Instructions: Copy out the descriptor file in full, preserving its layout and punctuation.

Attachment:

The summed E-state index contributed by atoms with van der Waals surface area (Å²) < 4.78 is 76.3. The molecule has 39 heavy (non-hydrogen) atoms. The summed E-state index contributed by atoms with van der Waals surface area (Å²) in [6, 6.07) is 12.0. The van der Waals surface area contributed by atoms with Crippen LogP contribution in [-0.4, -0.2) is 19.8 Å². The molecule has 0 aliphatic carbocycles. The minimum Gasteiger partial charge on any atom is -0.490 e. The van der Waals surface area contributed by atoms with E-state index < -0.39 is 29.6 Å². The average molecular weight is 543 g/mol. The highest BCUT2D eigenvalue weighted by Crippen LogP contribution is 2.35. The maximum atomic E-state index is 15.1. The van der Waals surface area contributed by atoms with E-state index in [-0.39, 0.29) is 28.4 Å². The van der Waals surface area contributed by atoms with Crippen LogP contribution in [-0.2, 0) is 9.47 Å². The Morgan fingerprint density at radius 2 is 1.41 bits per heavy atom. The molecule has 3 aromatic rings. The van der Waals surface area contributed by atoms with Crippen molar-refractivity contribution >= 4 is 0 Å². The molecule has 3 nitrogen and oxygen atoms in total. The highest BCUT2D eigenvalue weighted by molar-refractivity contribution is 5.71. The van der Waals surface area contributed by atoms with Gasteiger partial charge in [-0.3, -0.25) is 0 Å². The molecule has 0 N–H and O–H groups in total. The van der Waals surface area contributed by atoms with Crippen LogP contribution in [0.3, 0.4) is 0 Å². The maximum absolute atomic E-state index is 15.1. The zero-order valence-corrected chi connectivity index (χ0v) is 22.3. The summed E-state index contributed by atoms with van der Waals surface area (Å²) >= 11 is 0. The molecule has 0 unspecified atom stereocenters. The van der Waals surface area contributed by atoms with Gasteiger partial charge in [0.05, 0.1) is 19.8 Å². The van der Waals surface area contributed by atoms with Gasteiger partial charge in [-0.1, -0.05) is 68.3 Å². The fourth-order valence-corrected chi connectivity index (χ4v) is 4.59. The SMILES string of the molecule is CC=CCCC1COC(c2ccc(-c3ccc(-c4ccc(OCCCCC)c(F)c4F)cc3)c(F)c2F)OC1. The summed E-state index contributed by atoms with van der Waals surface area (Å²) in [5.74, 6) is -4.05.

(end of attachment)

The summed E-state index contributed by atoms with van der Waals surface area (Å²) < 4.78 is 76.3. The molecule has 39 heavy (non-hydrogen) atoms. The summed E-state index contributed by atoms with van der Waals surface area (Å²) in [6, 6.07) is 12.0. The van der Waals surface area contributed by atoms with Crippen LogP contribution in [-0.4, -0.2) is 19.8 Å². The molecule has 0 aliphatic carbocycles. The minimum Gasteiger partial charge on any atom is -0.490 e. The van der Waals surface area contributed by atoms with E-state index < -0.39 is 29.6 Å². The average molecular weight is 543 g/mol. The highest BCUT2D eigenvalue weighted by Crippen LogP contribution is 2.35. The maximum atomic E-state index is 15.1. The van der Waals surface area contributed by atoms with E-state index in [-0.39, 0.29) is 28.4 Å². The van der Waals surface area contributed by atoms with Crippen LogP contribution in [-0.2, 0) is 9.47 Å². The Morgan fingerprint density at radius 2 is 1.41 bits per heavy atom. The molecule has 3 aromatic rings. The van der Waals surface area contributed by atoms with Crippen molar-refractivity contribution >= 4 is 0 Å². The molecule has 3 nitrogen and oxygen atoms in total. The highest BCUT2D eigenvalue weighted by molar-refractivity contribution is 5.71. The van der Waals surface area contributed by atoms with Gasteiger partial charge in [-0.3, -0.25) is 0 Å². The molecule has 0 N–H and O–H groups in total. The van der Waals surface area contributed by atoms with Crippen LogP contribution in [0.3, 0.4) is 0 Å². The maximum absolute atomic E-state index is 15.1. The zero-order valence-corrected chi connectivity index (χ0v) is 22.3. The summed E-state index contributed by atoms with van der Waals surface area (Å²) >= 11 is 0. The molecule has 0 unspecified atom stereocenters. The van der Waals surface area contributed by atoms with Gasteiger partial charge in [0.05, 0.1) is 19.8 Å². The van der Waals surface area contributed by atoms with Gasteiger partial charge in [-0.1, -0.05) is 68.3 Å². The fourth-order valence-corrected chi connectivity index (χ4v) is 4.59. The SMILES string of the molecule is CC=CCCC1COC(c2ccc(-c3ccc(-c4ccc(OCCCCC)c(F)c4F)cc3)c(F)c2F)OC1. The summed E-state index contributed by atoms with van der Waals surface area (Å²) in [5.74, 6) is -4.05.